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Q.We recently completed the remodel of a 1970s relic complete with dark paneling and shag carpet. In some areas, the homeowner acquiesced and allowed us to apply new 1/2-inch drywall over the old paneling, while in other areas we simply painted over it. But is there a simpler approach that doesn't involve removing and reinstalling all the trim, or being left with those telltale vertical grooves?

A.Tish Iorio, a member of the National Guild of Professional Paperhangers and the owner of Creative Endeavors in Annapolis, Md., responds: As you learned, the fastest and most economical approach to dealing with old paneling is simply to paint it.

When clients just want to lighten up a paneled room, I suggest cleaning the walls well and painting the sections between the grooves two or more very subtle colors that are only two or three tones apart.

Another technique is to paint everything one color and then use a clear polyurethane over every other section, which provides a little variation and — thanks to the reflection the poly provides — better light in the room.

Yet another approach that will give you the look of new drywall — while sparing you the job of redoing the trim — is to use a bridging liner. These products are made of thick, usually nonwoven materials, so they can span minor imperfections; they can be used over paneling and other textured surfaces, including brick and block. Although several different companies make them, I have had good luck with material from Cavalier Wall Liner (800/221-5798,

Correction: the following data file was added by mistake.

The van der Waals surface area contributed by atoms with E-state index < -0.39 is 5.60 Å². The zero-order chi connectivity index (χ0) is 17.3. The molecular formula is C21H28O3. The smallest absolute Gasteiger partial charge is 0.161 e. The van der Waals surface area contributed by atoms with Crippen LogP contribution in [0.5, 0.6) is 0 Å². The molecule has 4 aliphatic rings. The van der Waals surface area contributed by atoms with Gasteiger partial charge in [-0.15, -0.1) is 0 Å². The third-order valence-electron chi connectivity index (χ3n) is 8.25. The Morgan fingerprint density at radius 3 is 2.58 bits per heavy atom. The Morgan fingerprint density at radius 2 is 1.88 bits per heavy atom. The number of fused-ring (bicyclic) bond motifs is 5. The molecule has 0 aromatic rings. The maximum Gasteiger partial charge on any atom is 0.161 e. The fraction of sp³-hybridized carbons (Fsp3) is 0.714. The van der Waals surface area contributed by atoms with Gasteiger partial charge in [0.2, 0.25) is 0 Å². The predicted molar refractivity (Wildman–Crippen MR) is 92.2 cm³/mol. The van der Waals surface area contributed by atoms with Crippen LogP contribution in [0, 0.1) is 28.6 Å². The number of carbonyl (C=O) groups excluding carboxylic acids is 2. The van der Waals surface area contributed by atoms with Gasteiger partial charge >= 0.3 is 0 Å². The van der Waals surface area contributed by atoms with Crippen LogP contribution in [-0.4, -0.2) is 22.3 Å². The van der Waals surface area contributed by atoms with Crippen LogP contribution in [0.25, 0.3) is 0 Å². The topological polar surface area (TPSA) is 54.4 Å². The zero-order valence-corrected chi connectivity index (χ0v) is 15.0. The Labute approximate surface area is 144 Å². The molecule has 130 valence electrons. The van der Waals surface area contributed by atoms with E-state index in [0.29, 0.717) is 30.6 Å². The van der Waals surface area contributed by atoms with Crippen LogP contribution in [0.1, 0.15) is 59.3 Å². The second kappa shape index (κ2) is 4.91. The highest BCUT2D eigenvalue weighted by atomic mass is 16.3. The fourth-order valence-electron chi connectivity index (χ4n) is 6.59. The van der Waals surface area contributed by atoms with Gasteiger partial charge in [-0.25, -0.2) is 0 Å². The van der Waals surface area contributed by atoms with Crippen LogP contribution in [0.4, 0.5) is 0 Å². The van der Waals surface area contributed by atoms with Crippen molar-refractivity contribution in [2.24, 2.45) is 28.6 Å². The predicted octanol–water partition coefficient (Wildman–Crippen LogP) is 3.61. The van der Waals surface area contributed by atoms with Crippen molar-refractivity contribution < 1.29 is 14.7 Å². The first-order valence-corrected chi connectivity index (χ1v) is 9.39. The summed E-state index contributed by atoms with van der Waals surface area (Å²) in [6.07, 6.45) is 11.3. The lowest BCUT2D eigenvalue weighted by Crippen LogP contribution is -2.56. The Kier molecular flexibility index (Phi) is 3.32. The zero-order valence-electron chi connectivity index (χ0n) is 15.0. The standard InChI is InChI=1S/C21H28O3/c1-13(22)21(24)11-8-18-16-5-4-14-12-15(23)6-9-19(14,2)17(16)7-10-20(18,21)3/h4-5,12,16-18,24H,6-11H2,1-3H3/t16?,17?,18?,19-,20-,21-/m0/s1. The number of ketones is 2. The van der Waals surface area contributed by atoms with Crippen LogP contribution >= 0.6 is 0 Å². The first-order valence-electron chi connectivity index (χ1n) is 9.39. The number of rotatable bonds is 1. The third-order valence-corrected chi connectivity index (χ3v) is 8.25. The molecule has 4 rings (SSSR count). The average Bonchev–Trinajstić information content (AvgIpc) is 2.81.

As with any wallcovering, proper prep work is key.

First, you have to be completely sure that there is no Murphy's oil soap, wax, nicotine, or other contaminants on the paneling, because nothing will stick permanently if there is. Washing with TSP (trisodium phosphate) is the best start; I like to use Dirtex (Savogran, 800/225-9872, because it leaves a little tooth.

Next, prime with a wallcovering primer and hang the bridging liner horizontally so that the seams don't fall on the paneling seams. When the walls are dry (typically after 24 hours), check for any voids or dips in the liner and fill them with joint compound where necessary. After a light sanding, you'll be ready to prime and top-coat.